U.S. Secretary of Labor hosts minimum wage roundtable in Charlot - | WBTV Charlotte

U.S. Secretary of Labor hosts minimum wage roundtable in Charlotte


One of the biggest complaints in the country right now: you can work full time and still be considered poor, if you only make minimum wage. President Obama says that's why he wants to raise the minimum employers can pay workers from $7.25 to $9.

Charlotte resident Taheerah Harris says, "for us, if we see like a minimum wage at seven dollars, and they move that to nine dollars, we're like…well, the government cares about us."

Taheerah was one of a handful of Charlotte residents invited to take part in a round table today with Acting U.S. Secretary of Labor Seth Harris (no relation) at First Baptist Church. Obama is sending him to cities all over the country to garner support for the pay increase proposal. Taheerah is certainly in favor.

"We don't want to work so hard and feel like what am I working hard for?" she says. "What am I accomplishing? Those are the questions you ask when you work a full work week making just over seven bucks an hour."

That...and how will you support your family? Gloria Ervin says she worries about that every day.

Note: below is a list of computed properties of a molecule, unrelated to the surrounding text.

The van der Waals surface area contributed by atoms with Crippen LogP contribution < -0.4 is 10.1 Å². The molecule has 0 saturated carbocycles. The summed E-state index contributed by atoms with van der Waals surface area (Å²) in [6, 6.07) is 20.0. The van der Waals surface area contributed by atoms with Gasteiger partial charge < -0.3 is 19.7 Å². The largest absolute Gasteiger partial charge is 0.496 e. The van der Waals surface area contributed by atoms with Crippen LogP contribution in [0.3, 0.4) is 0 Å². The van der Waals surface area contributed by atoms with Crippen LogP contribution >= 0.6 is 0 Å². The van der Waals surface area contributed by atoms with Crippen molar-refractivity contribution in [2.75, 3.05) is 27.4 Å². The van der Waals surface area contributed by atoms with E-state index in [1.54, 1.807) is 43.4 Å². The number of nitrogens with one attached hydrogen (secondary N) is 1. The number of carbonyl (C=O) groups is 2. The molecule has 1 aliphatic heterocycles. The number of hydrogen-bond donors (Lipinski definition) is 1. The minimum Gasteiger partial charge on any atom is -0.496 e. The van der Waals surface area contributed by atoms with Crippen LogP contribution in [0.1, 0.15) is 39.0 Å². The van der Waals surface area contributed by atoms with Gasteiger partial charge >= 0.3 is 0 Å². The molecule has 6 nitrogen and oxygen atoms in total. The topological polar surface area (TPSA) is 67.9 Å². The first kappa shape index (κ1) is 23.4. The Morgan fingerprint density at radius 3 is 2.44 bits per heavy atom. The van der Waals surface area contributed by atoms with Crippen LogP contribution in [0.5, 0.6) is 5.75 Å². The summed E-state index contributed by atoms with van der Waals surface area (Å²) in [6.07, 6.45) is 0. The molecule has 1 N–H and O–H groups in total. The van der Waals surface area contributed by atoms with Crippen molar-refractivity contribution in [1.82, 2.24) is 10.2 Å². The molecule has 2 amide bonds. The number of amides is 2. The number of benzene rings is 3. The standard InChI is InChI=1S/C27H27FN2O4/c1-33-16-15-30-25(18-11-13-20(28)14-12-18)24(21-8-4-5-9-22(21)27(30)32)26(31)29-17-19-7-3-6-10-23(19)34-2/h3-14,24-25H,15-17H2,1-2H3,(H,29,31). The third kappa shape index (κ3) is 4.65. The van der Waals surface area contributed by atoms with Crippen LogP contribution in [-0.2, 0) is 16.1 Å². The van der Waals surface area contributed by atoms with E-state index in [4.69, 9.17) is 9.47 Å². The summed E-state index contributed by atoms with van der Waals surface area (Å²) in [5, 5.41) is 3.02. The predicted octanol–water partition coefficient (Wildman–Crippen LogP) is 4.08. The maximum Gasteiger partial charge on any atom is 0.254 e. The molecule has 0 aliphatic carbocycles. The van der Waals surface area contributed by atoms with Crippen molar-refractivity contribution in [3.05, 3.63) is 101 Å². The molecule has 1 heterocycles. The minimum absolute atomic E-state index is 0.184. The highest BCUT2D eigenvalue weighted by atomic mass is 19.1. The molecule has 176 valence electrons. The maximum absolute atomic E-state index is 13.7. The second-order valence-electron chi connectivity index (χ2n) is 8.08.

"Nine dollars an hour won't solve all the problems," Ervin said at the round table. "But it will help a long ways."

Secretary Harris agrees. "It'll also help in low wage communities," he says. "What I've learned from traveling around the country and meeting with minimum wage workers as soon as that money comes in, they're going to turn right around and spend it the local grocery store, the local stationary store to buy school supplies for their kids..."

In other words, the money could get fed right back into the economy, helping communities to grow. But critics say not in the way you might think. They claim studies from various parts of the country show that the majority of minimum wage workers out there are college kids or secondary income earners - not the family breadwinners.

"Yeah, the problem with that argument is it's not true," Secretary Harris says. "Only one in five people who will be benefited by this increase are teenagers, more than half are supporting children..."

He says more than half are like Ervin, and that's why she has faith that the proposal will pass.

"I have faith in mankind and that in the end they will do what's right," Ervin says.

But some small business owners also wonder "what's right." They worry about how they'll come up with the money to pay workers more.

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